The question below is from the June 2016 Algebra II regents exam in New York. Some questions have been raised about it claiming it might confuse those who are unsure as to how to "count" multiple roots. (For clarity, a multiple root is a crossing root if the root occurs an odd number of times, and a tangent root if it occurs and even number of times.)
Actually, that issue is irrelevant in this question. Based on the accepted standard regarding the meaning of "arrows" at the end of the graph, choice 3 is the only choice satisfying the second and third bulleted items. The first bulleted item is irrelevant in this question.
Or is it? It is possible that choice 3 has at least one root of odd multiplicity of 3 or more, but without a scale on the graph it is impossible to tell.
Or is it? Something did not seem right about choice 3. (Continued below)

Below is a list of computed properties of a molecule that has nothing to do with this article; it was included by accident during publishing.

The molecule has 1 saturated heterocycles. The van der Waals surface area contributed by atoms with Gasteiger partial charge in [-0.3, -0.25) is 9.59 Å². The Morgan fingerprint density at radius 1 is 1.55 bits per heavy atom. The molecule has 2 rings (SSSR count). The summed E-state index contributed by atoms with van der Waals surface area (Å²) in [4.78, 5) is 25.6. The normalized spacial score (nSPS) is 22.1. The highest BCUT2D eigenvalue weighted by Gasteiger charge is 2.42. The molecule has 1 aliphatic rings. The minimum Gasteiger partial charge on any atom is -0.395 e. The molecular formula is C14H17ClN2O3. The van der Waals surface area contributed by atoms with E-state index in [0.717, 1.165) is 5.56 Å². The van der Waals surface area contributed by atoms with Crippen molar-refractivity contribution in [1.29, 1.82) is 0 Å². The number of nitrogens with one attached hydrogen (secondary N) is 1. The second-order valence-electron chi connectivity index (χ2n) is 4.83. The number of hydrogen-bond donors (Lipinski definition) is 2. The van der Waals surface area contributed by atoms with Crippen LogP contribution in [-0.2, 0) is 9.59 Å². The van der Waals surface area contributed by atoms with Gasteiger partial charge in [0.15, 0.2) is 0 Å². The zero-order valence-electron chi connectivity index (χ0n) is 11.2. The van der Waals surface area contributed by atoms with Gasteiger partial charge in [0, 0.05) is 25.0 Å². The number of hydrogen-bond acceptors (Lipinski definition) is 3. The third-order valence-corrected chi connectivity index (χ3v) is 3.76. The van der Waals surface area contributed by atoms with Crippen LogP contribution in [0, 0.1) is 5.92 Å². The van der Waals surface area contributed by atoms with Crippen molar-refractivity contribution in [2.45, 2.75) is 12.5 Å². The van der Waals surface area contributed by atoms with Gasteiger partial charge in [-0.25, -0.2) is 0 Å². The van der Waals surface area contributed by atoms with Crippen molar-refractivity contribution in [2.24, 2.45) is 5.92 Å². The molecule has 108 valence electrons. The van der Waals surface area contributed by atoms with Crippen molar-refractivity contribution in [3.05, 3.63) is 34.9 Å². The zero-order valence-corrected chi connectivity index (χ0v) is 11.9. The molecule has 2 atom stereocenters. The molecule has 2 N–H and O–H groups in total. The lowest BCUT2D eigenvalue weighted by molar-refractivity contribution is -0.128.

I had to do some investigating.
In GeoGebra I created a file including the graphic from choice 3 along with a cubic polynomial graph sharing the x-intercepts with those in choice 3. Since there were no scales on the axes in any of the choices, the only information I could rely on was the relative positions of key points.
Here is the GeoGebra sketch (get it here if you wish):
The dotted blue line marks midway between the leftmost x-intercepts.
No matter what I do to change what is changeable (experiment with changing leading coefficient or absolute position of leftmost root) the polynomials maximum and choice 3's maximum lie on opposite sides of that line.
I will not claim that I have the definitive answer on this issue, but it appears to me that the more you know about cubic polynomial graphs the less likely you are to accept choice 3 as an answer to this question. The problem could have been avoided if actual polynomial graphs had been given.
I believe I understand what the question writers intended with this question, but I must reject the question itself.